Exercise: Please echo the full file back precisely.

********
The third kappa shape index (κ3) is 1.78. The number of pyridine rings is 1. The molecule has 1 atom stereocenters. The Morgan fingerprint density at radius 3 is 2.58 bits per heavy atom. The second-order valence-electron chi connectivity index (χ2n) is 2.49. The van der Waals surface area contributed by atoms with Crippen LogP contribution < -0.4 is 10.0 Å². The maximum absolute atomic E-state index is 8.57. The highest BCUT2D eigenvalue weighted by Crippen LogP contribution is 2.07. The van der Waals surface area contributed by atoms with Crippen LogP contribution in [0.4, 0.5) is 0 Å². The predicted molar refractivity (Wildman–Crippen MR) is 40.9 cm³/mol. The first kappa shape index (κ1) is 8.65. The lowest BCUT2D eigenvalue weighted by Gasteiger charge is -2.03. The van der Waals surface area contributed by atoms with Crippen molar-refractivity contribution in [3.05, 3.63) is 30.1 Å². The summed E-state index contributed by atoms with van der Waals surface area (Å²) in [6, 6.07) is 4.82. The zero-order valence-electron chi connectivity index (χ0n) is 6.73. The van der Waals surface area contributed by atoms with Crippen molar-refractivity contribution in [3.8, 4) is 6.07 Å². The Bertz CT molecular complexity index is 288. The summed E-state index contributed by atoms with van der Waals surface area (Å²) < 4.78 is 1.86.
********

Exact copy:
The third kappa shape index (κ3) is 1.78. The number of pyridine rings is 1. The molecule has 1 atom stereocenters. The Morgan fingerprint density at radius 3 is 2.58 bits per heavy atom. The second-order valence-electron chi connectivity index (χ2n) is 2.49. The van der Waals surface area contributed by atoms with Crippen LogP contribution < -0.4 is 10.0 Å². The maximum absolute atomic E-state index is 8.57. The highest BCUT2D eigenvalue weighted by Crippen LogP contribution is 2.07. The van der Waals surface area contributed by atoms with Crippen LogP contribution in [0.4, 0.5) is 0 Å². The predicted molar refractivity (Wildman–Crippen MR) is 40.9 cm³/mol. The first kappa shape index (κ1) is 8.65. The lowest BCUT2D eigenvalue weighted by Gasteiger charge is -2.03. The van der Waals surface area contributed by atoms with Crippen molar-refractivity contribution in [3.05, 3.63) is 30.1 Å². The summed E-state index contributed by atoms with van der Waals surface area (Å²) in [6, 6.07) is 4.82. The zero-order valence-electron chi connectivity index (χ0n) is 6.73. The van der Waals surface area contributed by atoms with Crippen molar-refractivity contribution in [3.8, 4) is 6.07 Å². The Bertz CT molecular complexity index is 288. The summed E-state index contributed by atoms with van der Waals surface area (Å²) < 4.78 is 1.86.